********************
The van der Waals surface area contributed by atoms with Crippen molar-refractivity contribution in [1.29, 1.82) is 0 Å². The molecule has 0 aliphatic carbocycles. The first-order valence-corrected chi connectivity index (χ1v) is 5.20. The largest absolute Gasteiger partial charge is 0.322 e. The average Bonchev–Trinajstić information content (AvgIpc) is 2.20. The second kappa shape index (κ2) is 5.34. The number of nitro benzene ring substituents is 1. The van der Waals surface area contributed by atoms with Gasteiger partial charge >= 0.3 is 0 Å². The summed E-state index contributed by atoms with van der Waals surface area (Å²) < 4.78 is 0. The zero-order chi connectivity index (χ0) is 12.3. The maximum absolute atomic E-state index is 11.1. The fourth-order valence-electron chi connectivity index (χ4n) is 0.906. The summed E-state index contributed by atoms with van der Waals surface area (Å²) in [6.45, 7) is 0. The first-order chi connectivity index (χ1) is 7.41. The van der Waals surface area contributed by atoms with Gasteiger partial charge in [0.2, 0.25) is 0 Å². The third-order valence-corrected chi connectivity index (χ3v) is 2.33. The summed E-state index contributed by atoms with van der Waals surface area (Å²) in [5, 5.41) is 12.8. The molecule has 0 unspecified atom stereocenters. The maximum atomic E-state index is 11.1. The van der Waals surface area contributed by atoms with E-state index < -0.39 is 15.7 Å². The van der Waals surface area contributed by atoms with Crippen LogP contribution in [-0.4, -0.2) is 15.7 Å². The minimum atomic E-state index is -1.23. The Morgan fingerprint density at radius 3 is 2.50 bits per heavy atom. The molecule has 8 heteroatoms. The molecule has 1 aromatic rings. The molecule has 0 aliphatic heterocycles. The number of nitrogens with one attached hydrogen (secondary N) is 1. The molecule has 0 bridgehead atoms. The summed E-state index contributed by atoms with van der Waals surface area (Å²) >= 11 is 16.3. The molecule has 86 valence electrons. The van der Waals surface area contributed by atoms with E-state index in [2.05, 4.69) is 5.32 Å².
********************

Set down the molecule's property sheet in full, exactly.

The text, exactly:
The van der Waals surface area contributed by atoms with Crippen molar-refractivity contribution in [1.29, 1.82) is 0 Å². The molecule has 0 aliphatic carbocycles. The first-order valence-corrected chi connectivity index (χ1v) is 5.20. The largest absolute Gasteiger partial charge is 0.322 e. The average Bonchev–Trinajstić information content (AvgIpc) is 2.20. The second kappa shape index (κ2) is 5.34. The number of nitro benzene ring substituents is 1. The van der Waals surface area contributed by atoms with Gasteiger partial charge >= 0.3 is 0 Å². The summed E-state index contributed by atoms with van der Waals surface area (Å²) < 4.78 is 0. The zero-order chi connectivity index (χ0) is 12.3. The maximum absolute atomic E-state index is 11.1. The fourth-order valence-electron chi connectivity index (χ4n) is 0.906. The summed E-state index contributed by atoms with van der Waals surface area (Å²) in [6.45, 7) is 0. The first-order chi connectivity index (χ1) is 7.41. The van der Waals surface area contributed by atoms with Gasteiger partial charge in [0.2, 0.25) is 0 Å². The third-order valence-corrected chi connectivity index (χ3v) is 2.33. The summed E-state index contributed by atoms with van der Waals surface area (Å²) in [5, 5.41) is 12.8. The molecule has 0 unspecified atom stereocenters. The maximum atomic E-state index is 11.1. The van der Waals surface area contributed by atoms with E-state index < -0.39 is 15.7 Å². The van der Waals surface area contributed by atoms with Crippen LogP contribution in [-0.4, -0.2) is 15.7 Å². The minimum atomic E-state index is -1.23. The Morgan fingerprint density at radius 3 is 2.50 bits per heavy atom. The molecule has 8 heteroatoms. The molecule has 1 aromatic rings. The molecule has 0 aliphatic heterocycles. The number of nitrogens with one attached hydrogen (secondary N) is 1. The molecule has 0 bridgehead atoms. The summed E-state index contributed by atoms with van der Waals surface area (Å²) >= 11 is 16.3. The molecule has 86 valence electrons. The van der Waals surface area contributed by atoms with E-state index in [2.05, 4.69) is 5.32 Å².